The cover of the original-cast album for Salvation.
|Music||Peter Link & C.C. Courtney|
|Lyrics||Peter Link & C.C. Courtney|
|Book||Peter Link & C.C. Courtney|
Salvation is a 1969 Off-Broadway rock musical with music, lyrics, and book by Peter Link & C.C. Courtney. It opened on September 24, 1969 at the Jan Hus Playhouse and ending on April 19, 1970 after 239 performances.
The idea came from Courtney and his frustration with organized religion. Both Link and he wrote the show, and appeared in it as well. Courtney said of the show, "I was walking through Central Park, and the whole show just sort of came to me on that 20-minute walk. I usually did the concept and the book and the lyrics, and Peter did the music. So I hit him with the idea and he was hot to do that. In fact, he probably was more anxious to do it than I was...He's very productive. So I said let's do it, and I started working on the lyrics and giving them to him as fast as I could. So it became, in effect, well, the plot is pretty much my life story." Both were actors looking for the next thing. Courtney was appearing on the NBC daytime drama The Doctors. At the same time, Link was on the CBS daytime drama As the World Turns as the pot-smoking, troubled Tom Hughes. Afterwards, Link would join Hair and replace Gerome Ragni as Berger.
The show was written in two weeks, and it first premiered in a showcase production at The Village Gate, financed by Courtney and Link. It opened on March 11, 1969, and was given a positive review by New York Times columnist Lawrence Van Gelder. It was picked up by producer David Black, who had produced George M!, and got them booked at the Mitzi E. Newhouse Theater by the Lincoln Center for the Performing Arts, but unfortunately, the booking was canceled, supposedly by the director, Robert Montgomery. Courtney said of the incident, "I heard lots or rumors about what happened, mainly that Robert Montgomery didn't like this kind of filthy, disgusting stuff--that's why we didn't get to open at Lincoln Center."
Black got the musical moved to the Jan Hus Playhouse for its off-Broadway run, starting on September 24, 1969 and ending on April 19, 1970, after 239 performances. It earned a profit of $55,000. Black convinced Link and Courtney to close the New York production for the summer, bring it to Los Angeles, and try to reopen it in the fall in a Broadway theatre. Due to bad casting, Salvation never get a chance on Broadway. Two efforts to help the show came too late. The first was the cast album by Capitol Records, produced by Nick Venet, which had begun to do well. The second was singer Ronnie Dyson (Hair), who recorded a single of "(If You Let Me Make Love To You Then) Why Can't I Touch You?", which sold over a million copies and peaked at #8 in 1970.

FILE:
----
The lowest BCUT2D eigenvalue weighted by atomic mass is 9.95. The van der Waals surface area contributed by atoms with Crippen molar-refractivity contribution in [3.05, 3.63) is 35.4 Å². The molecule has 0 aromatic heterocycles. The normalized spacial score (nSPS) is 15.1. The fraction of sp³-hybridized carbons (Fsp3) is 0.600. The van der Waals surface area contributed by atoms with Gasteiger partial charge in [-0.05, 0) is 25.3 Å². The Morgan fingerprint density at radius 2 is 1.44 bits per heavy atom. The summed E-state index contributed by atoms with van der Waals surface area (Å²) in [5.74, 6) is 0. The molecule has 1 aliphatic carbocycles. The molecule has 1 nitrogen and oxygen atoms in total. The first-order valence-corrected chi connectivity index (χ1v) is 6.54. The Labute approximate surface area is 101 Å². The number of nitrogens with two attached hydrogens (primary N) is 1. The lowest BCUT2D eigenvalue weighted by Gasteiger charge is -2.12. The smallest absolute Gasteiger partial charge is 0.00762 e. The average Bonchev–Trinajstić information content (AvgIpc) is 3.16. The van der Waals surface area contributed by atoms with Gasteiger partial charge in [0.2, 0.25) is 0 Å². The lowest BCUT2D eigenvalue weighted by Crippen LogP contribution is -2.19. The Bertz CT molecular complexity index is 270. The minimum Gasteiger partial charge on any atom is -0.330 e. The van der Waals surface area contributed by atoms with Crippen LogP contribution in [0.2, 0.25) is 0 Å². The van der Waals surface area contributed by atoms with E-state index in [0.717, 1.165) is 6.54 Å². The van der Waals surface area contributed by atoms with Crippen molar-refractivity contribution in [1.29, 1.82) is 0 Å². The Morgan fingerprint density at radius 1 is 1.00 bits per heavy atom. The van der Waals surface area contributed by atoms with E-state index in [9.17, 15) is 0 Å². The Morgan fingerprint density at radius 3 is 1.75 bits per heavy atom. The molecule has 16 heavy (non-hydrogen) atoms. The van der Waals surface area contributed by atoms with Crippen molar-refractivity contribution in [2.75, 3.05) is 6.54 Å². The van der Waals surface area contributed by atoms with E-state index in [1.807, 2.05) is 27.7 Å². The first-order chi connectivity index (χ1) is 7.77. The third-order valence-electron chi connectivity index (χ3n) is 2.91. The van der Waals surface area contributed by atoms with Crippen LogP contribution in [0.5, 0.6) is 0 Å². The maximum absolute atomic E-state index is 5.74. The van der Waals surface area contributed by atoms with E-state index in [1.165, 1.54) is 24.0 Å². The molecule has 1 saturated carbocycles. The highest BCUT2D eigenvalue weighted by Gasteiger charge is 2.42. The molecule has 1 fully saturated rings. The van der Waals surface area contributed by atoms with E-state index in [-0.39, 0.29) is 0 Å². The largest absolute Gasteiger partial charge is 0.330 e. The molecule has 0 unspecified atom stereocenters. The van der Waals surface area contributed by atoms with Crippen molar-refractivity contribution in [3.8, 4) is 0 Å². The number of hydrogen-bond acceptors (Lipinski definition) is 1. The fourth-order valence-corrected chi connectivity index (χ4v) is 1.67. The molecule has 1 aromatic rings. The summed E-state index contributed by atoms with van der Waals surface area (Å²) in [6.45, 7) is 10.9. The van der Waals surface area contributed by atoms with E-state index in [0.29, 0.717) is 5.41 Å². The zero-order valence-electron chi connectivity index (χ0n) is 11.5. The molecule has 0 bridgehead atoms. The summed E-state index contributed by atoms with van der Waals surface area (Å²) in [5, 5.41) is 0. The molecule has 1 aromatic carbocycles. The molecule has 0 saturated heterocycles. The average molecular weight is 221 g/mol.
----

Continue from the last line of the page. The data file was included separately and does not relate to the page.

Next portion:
The story follows a young man who is a hardshell-Baptist kind of guy. He searches, trying to figure out how relevant religion is to men and women and to society as a whole. He becomes enthralled by the pageantry and the ritual of Roman Catholicism. But he is unenthusiastic about hearing others confess their sins and reveal themselves to him. He begins to search for something else, becoming a Timothy Leary-like guru.
- In Between
- Honest Confession Is Good For The Soul
- Let The Moment Slip By
- If You Let Me Make Love To You Then Why Can't I Touch You
- There Ain't No Flies On Jesus
- For Ever
- Footloose Youth And Fancy Free
- Let's Get Lost In Now
- Back To Genesis
- Tomorrow Is The First Day Of The Rest Of My Life
Cast and Crew
The show was directed by Paul Aaron, musically directed by Kirk Nurock, and dance movement by Kathryn Posin. The musicians, known as "Nobody Else", consisted of Eric Cohen (Drums), Dickie Franks (Electric Guitar), Charles Sullivan (Trumpet), John Buck Wilkin (Acoustic Guitar), Ronald Finck (Saxophone), Wayne Kirby (Bass), and Kirk Nurock (Piano).
The original cast consisted of Yolande Bavan (Ranee), Peter Link (Farley), C.C. Courtney (Monday), Joe Morton (Mark), Boni Enten (Boo), Annie Rachel (Dierdre), Marta Heflin (Betty Lou), and Chapman Roberts (Leroy). Notable actors to join the cast were Barry Bostwick (replaced Courtney), and Bette Midler.
- Drama Desk Most Promising Award
- Variety balloting for Best Composer and Best Lyricist
- Liner Notes from the Album, David Foil
- Salvation at the Music Theatre International website